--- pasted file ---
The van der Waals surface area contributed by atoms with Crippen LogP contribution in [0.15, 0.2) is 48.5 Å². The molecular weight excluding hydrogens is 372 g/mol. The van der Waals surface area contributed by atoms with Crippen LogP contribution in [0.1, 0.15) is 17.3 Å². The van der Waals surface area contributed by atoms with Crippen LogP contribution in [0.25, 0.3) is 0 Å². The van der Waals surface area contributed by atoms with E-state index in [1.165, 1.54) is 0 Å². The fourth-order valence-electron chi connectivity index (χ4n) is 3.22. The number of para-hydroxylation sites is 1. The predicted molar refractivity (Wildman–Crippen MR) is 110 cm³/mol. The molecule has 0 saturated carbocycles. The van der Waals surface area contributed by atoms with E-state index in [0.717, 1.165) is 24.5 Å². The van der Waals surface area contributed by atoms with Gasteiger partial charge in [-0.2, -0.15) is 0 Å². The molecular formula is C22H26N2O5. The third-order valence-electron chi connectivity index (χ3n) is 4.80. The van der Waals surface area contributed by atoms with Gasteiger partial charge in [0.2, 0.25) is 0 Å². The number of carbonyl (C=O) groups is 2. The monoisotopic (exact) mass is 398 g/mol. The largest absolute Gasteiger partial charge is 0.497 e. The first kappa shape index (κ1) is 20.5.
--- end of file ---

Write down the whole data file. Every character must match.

The van der Waals surface area contributed by atoms with Crippen LogP contribution in [0.15, 0.2) is 48.5 Å². The molecular weight excluding hydrogens is 372 g/mol. The van der Waals surface area contributed by atoms with Crippen LogP contribution in [0.1, 0.15) is 17.3 Å². The van der Waals surface area contributed by atoms with Crippen LogP contribution in [0.25, 0.3) is 0 Å². The van der Waals surface area contributed by atoms with E-state index in [1.165, 1.54) is 0 Å². The fourth-order valence-electron chi connectivity index (χ4n) is 3.22. The number of para-hydroxylation sites is 1. The predicted molar refractivity (Wildman–Crippen MR) is 110 cm³/mol. The molecule has 0 saturated carbocycles. The van der Waals surface area contributed by atoms with E-state index in [0.717, 1.165) is 24.5 Å². The van der Waals surface area contributed by atoms with Gasteiger partial charge in [-0.2, -0.15) is 0 Å². The molecular formula is C22H26N2O5. The third-order valence-electron chi connectivity index (χ3n) is 4.80. The van der Waals surface area contributed by atoms with Gasteiger partial charge in [0.2, 0.25) is 0 Å². The number of carbonyl (C=O) groups is 2. The monoisotopic (exact) mass is 398 g/mol. The largest absolute Gasteiger partial charge is 0.497 e. The first kappa shape index (κ1) is 20.5.